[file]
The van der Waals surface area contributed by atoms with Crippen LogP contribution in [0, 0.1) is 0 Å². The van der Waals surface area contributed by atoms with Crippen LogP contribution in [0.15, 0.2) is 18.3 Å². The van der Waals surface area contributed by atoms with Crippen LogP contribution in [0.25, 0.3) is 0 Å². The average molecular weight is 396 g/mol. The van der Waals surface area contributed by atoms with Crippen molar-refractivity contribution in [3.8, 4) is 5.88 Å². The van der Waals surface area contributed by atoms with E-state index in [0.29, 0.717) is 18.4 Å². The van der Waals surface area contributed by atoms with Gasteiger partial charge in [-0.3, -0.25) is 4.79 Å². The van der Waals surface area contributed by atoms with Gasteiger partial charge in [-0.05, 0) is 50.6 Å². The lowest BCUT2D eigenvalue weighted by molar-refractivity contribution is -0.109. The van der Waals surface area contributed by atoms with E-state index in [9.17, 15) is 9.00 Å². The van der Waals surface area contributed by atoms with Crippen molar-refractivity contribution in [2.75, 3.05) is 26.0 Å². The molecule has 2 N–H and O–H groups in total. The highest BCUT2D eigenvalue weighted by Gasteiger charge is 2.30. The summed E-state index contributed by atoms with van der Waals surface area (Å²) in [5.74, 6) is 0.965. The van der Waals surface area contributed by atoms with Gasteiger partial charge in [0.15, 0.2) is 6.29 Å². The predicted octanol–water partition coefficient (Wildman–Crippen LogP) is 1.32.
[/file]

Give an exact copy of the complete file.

The van der Waals surface area contributed by atoms with Crippen LogP contribution in [0, 0.1) is 0 Å². The van der Waals surface area contributed by atoms with Crippen LogP contribution in [0.15, 0.2) is 18.3 Å². The van der Waals surface area contributed by atoms with Crippen LogP contribution in [0.25, 0.3) is 0 Å². The average molecular weight is 396 g/mol. The van der Waals surface area contributed by atoms with Crippen molar-refractivity contribution in [3.8, 4) is 5.88 Å². The van der Waals surface area contributed by atoms with E-state index in [0.29, 0.717) is 18.4 Å². The van der Waals surface area contributed by atoms with Gasteiger partial charge in [-0.3, -0.25) is 4.79 Å². The van der Waals surface area contributed by atoms with Gasteiger partial charge in [-0.05, 0) is 50.6 Å². The lowest BCUT2D eigenvalue weighted by molar-refractivity contribution is -0.109. The van der Waals surface area contributed by atoms with E-state index in [9.17, 15) is 9.00 Å². The van der Waals surface area contributed by atoms with Crippen molar-refractivity contribution in [2.75, 3.05) is 26.0 Å². The molecule has 2 N–H and O–H groups in total. The highest BCUT2D eigenvalue weighted by Gasteiger charge is 2.30. The summed E-state index contributed by atoms with van der Waals surface area (Å²) in [5.74, 6) is 0.965. The van der Waals surface area contributed by atoms with Gasteiger partial charge in [0.15, 0.2) is 6.29 Å². The predicted octanol–water partition coefficient (Wildman–Crippen LogP) is 1.32.